Coffee Leaf Rust

1024px-Hemileia_vastatrix_-_coffee_leaf_rust

Photo courtesy Wikimedia Commons/Smartse.

In the worst epidemic of coffee rust since 1976, many Central American countries are in crisis. Plant damage from this disease is a constant threat to the future of Coffea arabica and now seems to be getting more resistant. Coffee is such a large part of the economy in these nations that Guatemala declared a state of emergency earlier this year and is providing financial aid to affected farmers.

COFFEE DILEMMA IN CENTRAL AMERICA

Although rust is typically known as a reddish-brown flaky coating that forms on iron and other metals, coffee (or coffee leaves to be more accurate) can also “rust.” Coffee leaf rust is so called because it leaves yellow and reddish spots on the foliage that resemble rust. It is an obligate parasitic fungus known scientifically as Hemileia vastatrix. Hemileia vastatrix must take energy and nutrients from a live host (coffee) in order to survive and reproduce. The most susceptible variety to the fungus is Coffea arabica, from which all specialty coffee is produced.

The fungus, also called roya, has spread so widely that Guatemala declared a state of emergency earlier this year. Up to 40 percent of the Guatemalan crop may be lost this season, with Costa Rica losing between 30 to 40 percent. El Salvador, Honduras, and Nicaragua are also in crisis. There are areas where plants have lost so much foliage the farmers will have to remove the dying coffee trees and replant. This will affect production levels for years to come.

What is it like when roya attacks a coffee tree? When you have a healthy tree the plant will focus on the beans once they start developing. But when roya attacks the plant its attention turns to creating new leaves to replace those being destroyed. As a matter of survival photosynthesis takes priority over the beans and the nutrients they need to mature. Instead of ripe red coffee cherries, you see many green beans that never ripen or, even worse, dry branches and beans because of the anthracnose that accompanies roya.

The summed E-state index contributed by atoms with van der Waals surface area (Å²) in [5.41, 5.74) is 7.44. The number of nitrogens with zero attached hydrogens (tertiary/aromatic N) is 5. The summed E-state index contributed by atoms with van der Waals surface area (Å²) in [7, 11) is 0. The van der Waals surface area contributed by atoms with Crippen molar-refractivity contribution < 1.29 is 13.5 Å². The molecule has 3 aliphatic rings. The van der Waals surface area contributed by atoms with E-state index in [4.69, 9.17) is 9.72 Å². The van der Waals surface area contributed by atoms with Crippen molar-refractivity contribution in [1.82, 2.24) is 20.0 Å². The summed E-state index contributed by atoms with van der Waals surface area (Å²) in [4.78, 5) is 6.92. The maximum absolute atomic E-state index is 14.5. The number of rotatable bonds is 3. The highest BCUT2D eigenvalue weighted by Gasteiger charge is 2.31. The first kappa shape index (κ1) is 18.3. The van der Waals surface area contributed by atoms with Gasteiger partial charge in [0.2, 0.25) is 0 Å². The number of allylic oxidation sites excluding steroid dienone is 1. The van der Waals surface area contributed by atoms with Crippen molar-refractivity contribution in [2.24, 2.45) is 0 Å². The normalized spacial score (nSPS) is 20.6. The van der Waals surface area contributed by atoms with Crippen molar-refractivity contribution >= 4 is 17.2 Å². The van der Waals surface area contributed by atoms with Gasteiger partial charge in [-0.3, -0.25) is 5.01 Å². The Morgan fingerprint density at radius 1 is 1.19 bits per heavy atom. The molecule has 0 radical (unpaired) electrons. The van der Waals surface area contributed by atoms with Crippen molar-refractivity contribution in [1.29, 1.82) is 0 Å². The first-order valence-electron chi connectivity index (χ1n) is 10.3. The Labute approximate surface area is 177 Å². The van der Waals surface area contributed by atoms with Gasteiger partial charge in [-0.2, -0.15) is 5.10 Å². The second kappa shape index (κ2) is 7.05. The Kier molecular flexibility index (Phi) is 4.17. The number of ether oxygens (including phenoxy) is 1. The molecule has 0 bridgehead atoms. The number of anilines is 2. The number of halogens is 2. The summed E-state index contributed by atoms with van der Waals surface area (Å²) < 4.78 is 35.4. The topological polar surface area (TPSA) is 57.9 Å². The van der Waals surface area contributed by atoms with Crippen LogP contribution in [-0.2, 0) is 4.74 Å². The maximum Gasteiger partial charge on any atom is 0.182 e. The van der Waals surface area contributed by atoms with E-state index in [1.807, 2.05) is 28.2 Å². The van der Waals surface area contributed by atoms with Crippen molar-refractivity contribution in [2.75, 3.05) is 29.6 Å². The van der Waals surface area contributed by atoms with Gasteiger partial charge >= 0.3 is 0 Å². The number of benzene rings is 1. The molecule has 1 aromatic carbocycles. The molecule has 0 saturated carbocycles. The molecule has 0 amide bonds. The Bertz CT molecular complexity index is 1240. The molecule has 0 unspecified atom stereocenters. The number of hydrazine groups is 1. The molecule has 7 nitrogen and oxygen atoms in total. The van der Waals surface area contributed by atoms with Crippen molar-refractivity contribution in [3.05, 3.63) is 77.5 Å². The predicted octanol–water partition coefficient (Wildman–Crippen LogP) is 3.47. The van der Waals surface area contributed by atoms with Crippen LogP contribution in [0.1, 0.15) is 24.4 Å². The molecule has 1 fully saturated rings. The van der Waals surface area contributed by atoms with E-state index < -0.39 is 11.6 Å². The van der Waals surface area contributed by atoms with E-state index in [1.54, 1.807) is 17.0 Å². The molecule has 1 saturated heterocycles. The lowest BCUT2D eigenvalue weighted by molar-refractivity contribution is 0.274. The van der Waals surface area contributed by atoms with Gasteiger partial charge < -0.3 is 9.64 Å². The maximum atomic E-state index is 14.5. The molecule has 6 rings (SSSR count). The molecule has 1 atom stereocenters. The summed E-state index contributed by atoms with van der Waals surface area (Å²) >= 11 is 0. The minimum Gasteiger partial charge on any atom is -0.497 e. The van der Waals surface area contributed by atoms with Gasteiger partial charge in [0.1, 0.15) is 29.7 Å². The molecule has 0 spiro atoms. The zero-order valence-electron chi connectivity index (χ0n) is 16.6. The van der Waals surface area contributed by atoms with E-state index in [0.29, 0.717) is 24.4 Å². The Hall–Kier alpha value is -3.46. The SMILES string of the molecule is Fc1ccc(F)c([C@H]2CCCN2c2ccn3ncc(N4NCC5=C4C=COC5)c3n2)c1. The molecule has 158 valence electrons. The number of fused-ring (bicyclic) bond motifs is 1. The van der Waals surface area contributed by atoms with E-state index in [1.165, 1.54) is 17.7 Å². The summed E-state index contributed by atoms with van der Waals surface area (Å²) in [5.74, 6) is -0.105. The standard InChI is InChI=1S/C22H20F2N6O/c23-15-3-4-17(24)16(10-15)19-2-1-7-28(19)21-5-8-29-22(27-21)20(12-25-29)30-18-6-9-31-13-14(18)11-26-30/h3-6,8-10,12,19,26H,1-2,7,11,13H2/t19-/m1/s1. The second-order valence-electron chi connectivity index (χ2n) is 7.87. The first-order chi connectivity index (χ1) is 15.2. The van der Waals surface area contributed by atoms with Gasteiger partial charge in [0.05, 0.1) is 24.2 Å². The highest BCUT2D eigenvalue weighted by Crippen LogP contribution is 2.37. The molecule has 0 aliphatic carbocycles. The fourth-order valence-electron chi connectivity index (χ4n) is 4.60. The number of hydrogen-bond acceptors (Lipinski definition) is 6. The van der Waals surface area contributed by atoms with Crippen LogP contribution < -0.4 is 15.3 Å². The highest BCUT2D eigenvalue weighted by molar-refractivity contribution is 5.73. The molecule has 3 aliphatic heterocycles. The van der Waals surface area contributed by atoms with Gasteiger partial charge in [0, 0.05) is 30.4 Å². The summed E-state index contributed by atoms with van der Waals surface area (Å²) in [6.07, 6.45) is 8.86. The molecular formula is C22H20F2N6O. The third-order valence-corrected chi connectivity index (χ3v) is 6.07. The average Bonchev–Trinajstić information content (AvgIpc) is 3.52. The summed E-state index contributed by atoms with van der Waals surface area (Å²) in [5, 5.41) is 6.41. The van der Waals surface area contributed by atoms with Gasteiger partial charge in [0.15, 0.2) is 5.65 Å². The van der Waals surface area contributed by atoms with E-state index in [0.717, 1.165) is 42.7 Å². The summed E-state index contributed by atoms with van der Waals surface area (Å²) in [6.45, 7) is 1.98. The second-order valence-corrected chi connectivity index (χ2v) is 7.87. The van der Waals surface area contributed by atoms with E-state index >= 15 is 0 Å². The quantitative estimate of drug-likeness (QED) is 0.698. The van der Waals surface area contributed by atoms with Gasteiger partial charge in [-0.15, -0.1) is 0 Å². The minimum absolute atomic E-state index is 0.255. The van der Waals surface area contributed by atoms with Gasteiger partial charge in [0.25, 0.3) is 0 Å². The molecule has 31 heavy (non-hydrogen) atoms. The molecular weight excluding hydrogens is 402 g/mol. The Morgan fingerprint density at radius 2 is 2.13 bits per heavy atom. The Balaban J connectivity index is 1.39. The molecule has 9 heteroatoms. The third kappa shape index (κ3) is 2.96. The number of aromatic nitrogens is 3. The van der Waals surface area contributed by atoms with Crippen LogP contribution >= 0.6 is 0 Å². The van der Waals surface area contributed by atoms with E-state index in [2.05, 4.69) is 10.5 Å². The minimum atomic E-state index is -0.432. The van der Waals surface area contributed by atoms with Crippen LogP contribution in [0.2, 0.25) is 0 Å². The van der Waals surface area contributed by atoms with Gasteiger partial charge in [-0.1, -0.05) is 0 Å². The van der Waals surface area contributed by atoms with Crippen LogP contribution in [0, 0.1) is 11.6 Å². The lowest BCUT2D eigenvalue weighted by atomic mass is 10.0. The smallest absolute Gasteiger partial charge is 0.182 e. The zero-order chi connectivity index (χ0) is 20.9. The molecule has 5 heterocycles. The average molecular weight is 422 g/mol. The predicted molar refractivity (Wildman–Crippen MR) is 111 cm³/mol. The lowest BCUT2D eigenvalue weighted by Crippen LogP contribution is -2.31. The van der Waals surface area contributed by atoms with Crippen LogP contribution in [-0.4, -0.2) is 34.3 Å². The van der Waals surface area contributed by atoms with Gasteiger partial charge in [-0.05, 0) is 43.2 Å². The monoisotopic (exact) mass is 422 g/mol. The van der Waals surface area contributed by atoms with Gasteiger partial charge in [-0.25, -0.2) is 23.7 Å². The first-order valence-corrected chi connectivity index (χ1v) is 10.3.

Roya is not a new problem. It was first reported in Kenya in 1861. In the mid-to-late 19th century it destroyed more than 90 percent of the coffee crops in Sri Lanka (formerly Ceylon). The resulting collapse of the coffee industry in the area caused farmers started looking for alternate crops such as tea. This is one of the reasons for the popularity of tea in England today. According to the ICO (International Coffee Organization), the current epidemic is the worst since 1976 when it first appeared in Central America.

The good news is the fungus has not mutated, meaning it is the same fungus that was controlled in the past and that leaves hope for the farmers. Local governments are providing assistance to affected farms with financial aid and fungicides. Among those who are contributing funds and services to the fight are: Fair Trade USA, Starbucks, the Colombian Coffee Growers Federation, and many others.

While the coffee leaf rust fungus is not the end of the ever loving coffee world, it is causing quite a bit of concern, and with good cause. Coffee exports are a significant portion of revenue for these nations. We need continued research into ways to combat leaf rust for it is the farmers who suffer the most. The top echelon coffees are going to be impacted by roya this year more than ever before. There will continue to be excellent high-quality beans to fill your cup, only fewer of them.

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Originally published by www.emerycoffee.com
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